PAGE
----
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baloonsLittle drops of dew, like small gems, rest along the long blades of grass beneath the tall pine, its heavy limbs stretched out and holding aloft an umbrella of dark green above me. The dewy grass is still slightly drowsy with moon’s rays and not ready for a morning conversation. Just a few feet away the others of its kind lie basking in the morning sun, bellies up, arms wide, wombs open.

Across the field stands the pine who has been calling to me for days now, posing first this way and then the other. She invites me to sketch her and as I resist I note the illumination of her right profile, the dark depths of her core, the tips of her braches so delicately lit. Not tall enough to be a queen, the pine still reigns by virtue of her beauty and self-possession in the grove that is her kingdom.

From the creek a scissors of white arcs steeply upward, then swiftly down again; a snowy egret trailing a great silence in the wake of its shapely wings. Then two geese crest the trees that surround the pond, drop low and fly across the grass. Gliding past, their wings wave hello to me.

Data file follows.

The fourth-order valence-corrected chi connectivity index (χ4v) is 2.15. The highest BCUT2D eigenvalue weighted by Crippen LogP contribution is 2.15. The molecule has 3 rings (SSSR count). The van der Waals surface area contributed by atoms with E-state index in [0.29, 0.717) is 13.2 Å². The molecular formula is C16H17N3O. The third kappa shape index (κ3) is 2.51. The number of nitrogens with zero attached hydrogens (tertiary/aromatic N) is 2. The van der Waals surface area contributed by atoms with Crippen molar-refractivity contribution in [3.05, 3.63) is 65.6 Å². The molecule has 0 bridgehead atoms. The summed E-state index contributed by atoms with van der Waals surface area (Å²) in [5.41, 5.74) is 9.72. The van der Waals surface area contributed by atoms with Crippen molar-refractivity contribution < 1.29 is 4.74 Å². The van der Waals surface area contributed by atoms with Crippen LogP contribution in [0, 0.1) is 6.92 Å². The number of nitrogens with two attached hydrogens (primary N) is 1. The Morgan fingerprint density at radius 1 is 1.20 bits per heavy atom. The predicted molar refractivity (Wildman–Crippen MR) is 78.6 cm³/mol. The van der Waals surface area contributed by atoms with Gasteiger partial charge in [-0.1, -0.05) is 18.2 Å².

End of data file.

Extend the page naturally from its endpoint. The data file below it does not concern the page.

At the playground a young father holds a cell phone to his ear while the toddler scrambles in and out of the monkey bar then darts towards the woman with the large German Shepherd walking down the path. While she pulls the rearing dog back on the leash, the father hastily herds the boy back to the swings without missing a beat of his digital conversation.

Later, phone still to his ear, he runs in pursuit of the boy who is toddling after a man down the path that leads to the pond. The father scoops up the child with one arm and carries him, legs kicking, to the picnic table and while the child cries he turns his back and listens intently to the phone.

An elderly man and woman slowly totter by, the wheels of her walker squeak in counterpoint to the tapping of his cane as they debate the dangers and rewards of German sausages. The small dachshund that accompanies them barks to let me know he has noted my presence and is keeping a keen eye on me.

As I fold up my lawn chair and prepare to leave, the spring birds sing the praises of the morning while a young female in chartreuse runs by and hums to the music coming from her iPod.

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